After listing Kuala Sepetang in my 2015 Wish List, I finally made it there, a year and 10 months later but better than never.
After facing a week of perpetual deadlines I was desperate for a change of scene. Richard and I hadn’t road tripped since April left for Toronto and his birthday was mere days away. Cue getaway. 3 hours after departing PJ, we were in Taiping. First stop – lunch.
12.30pm Old school kopitiam lunching
Yut Sun is a charming old school Hainanese kopitiam that enjoys a mixed clientele thanks to its pork free menu and cool, breezy ambience. And like many classic kopitiam, its food is stuck in a culinary time warp. Take Richard’s Beef Steak – it didn’t look like much: a thin strip of tender meat dipped in batter, fried an unappealing beige, then drenched in gravy and served up with peas and roasted sliced potatoes. But he loved it! My Hainanese Mee on the other hand was a bit salty but the kitchen did accommodate my request for no meat, and the service was prompt and friendly. Got to love that!
Unlike Ipoh, Taiping was incredibly quiet and we had the streets to ourselves. We briefly snickered at a pawn (not porn) shop called Nen Nen (the Hokkien word for breasts), before being enticed by the sweet smell of cempedak goreng (jack fruit fritters) to PSL Goreng where soft gooey bananas, sweet potatoes, cassava, samosas and spring rolls were being deep-fried for teatime.
At Taiping’s Clock Tower, now its tourist information centre, we barraged caretaker Lisa with questions about her hometown. Antong Coffee, Malaysia’s oldest coffee factory and Kuala Sepetang’s charcoal factories would be closed while we were there. Fortunately there were plenty of others things to do.
3pm Checking in
When planning the trip, I had hoped to stay at Happy8 Retreat in Kuala Sepetang, but its website was down. Sojourn, according to booking sites, only had dormitory bunks on the ground floor left. So we ended up at Richard’s pick of Louis Hotel.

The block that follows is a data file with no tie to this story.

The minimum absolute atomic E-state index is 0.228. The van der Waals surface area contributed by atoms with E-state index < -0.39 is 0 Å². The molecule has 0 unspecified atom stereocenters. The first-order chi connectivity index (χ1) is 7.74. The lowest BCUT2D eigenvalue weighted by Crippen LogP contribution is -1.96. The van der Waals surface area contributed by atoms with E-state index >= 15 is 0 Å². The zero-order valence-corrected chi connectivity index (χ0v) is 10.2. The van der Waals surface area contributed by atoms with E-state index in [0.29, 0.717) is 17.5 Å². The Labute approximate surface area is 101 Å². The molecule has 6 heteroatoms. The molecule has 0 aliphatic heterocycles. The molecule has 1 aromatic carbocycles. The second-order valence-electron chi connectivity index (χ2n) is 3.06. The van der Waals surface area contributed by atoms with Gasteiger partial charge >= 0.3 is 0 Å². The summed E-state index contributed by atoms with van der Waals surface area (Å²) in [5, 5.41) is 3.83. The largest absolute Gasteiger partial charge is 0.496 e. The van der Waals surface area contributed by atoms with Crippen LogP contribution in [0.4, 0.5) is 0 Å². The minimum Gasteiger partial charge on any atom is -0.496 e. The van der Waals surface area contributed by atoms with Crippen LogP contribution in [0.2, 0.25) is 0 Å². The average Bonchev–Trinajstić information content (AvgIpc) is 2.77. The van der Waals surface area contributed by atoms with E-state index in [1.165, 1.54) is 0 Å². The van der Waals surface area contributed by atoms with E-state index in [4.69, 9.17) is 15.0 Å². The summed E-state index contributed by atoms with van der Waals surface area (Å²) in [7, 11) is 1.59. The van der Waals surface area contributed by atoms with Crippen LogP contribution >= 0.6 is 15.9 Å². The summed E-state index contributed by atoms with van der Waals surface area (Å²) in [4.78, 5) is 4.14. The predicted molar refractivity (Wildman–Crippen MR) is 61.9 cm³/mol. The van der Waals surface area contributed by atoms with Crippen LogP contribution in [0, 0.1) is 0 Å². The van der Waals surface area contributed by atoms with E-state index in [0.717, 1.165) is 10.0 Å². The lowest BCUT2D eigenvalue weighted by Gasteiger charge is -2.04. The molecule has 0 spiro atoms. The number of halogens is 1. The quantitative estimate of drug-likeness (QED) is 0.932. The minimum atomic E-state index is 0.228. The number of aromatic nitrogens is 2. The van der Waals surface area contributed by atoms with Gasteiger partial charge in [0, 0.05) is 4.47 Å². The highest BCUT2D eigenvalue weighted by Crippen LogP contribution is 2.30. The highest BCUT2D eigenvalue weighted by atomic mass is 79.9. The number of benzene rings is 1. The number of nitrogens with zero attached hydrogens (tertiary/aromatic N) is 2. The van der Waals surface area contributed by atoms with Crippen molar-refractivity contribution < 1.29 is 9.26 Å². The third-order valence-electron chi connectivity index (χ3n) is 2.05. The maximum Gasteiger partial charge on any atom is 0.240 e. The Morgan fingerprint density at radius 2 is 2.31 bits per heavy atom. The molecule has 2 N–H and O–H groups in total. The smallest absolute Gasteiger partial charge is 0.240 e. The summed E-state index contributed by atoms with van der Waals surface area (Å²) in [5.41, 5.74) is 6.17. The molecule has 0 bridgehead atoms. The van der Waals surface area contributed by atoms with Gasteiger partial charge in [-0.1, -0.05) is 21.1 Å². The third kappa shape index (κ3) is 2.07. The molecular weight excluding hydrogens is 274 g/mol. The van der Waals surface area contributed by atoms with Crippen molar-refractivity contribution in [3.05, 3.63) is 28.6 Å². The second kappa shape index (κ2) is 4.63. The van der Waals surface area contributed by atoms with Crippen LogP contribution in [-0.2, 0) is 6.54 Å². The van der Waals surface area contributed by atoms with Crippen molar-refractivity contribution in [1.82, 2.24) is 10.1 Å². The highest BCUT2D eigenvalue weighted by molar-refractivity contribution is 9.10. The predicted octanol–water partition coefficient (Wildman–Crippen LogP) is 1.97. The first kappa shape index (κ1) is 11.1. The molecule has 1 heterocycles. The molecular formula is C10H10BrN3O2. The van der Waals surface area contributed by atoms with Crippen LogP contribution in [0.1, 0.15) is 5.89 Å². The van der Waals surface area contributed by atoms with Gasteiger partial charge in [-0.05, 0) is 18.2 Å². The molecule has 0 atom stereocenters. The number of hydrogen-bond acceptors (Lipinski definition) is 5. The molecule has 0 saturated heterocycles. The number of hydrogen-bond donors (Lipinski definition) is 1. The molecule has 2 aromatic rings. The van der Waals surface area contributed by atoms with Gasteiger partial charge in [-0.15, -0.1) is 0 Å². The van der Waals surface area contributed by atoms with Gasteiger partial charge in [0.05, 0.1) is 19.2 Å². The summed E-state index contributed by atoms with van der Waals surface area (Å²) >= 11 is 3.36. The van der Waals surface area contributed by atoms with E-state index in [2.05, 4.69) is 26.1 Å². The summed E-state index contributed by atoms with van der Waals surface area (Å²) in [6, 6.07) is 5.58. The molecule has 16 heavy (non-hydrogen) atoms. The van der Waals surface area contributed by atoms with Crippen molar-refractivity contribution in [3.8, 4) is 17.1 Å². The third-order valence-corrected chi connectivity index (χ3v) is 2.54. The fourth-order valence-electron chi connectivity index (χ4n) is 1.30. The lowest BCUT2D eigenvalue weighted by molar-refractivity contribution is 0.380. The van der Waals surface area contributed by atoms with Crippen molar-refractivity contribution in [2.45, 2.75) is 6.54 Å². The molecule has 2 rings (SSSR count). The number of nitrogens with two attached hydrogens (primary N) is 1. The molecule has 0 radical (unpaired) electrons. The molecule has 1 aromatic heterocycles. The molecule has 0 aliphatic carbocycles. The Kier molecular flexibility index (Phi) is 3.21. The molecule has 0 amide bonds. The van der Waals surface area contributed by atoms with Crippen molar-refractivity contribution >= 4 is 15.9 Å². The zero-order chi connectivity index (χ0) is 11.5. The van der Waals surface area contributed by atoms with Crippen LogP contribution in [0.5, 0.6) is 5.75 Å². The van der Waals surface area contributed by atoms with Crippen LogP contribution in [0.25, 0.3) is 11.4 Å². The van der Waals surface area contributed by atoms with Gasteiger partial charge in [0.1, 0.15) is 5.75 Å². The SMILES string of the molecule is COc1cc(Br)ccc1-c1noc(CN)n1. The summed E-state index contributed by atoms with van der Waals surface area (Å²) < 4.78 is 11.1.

It was a good choice. Aesthetically not my thing, but spotlessly clean and very comfortable. The rooms were a decent size and the amenities plentiful: TV with satellite channels, air-conditioning, safe, kettle, local coffee (and tea), showers with good water pressure, hot water, hairdryer and even house slippers. It lacked a fridge, and the towels smelt a bit musty (dry laundry must be a challenge in Malaysia’s wettest town) but its location – downtown by the market – was excellent, the service was warm, and both CCTV and the kindly guard kept an eye on the car. After a brief lie down and some hastily scoffed cempedak goreng – which were delicious – we headed out.
5pm Wandering the mangroves of Matang Forest
Situated 15 kilometres outside of Taiping, our drive to Kuala Sepetang passed the Ngah Ibrahim Fort and Museum and stalls selling ketam lembut (soft shell crab). It was when we came to a long straight road hemmed in on either side by a watery ditch and tall skinny trees, we knew we had arrived at the Matang Mangrove Forest Reserve.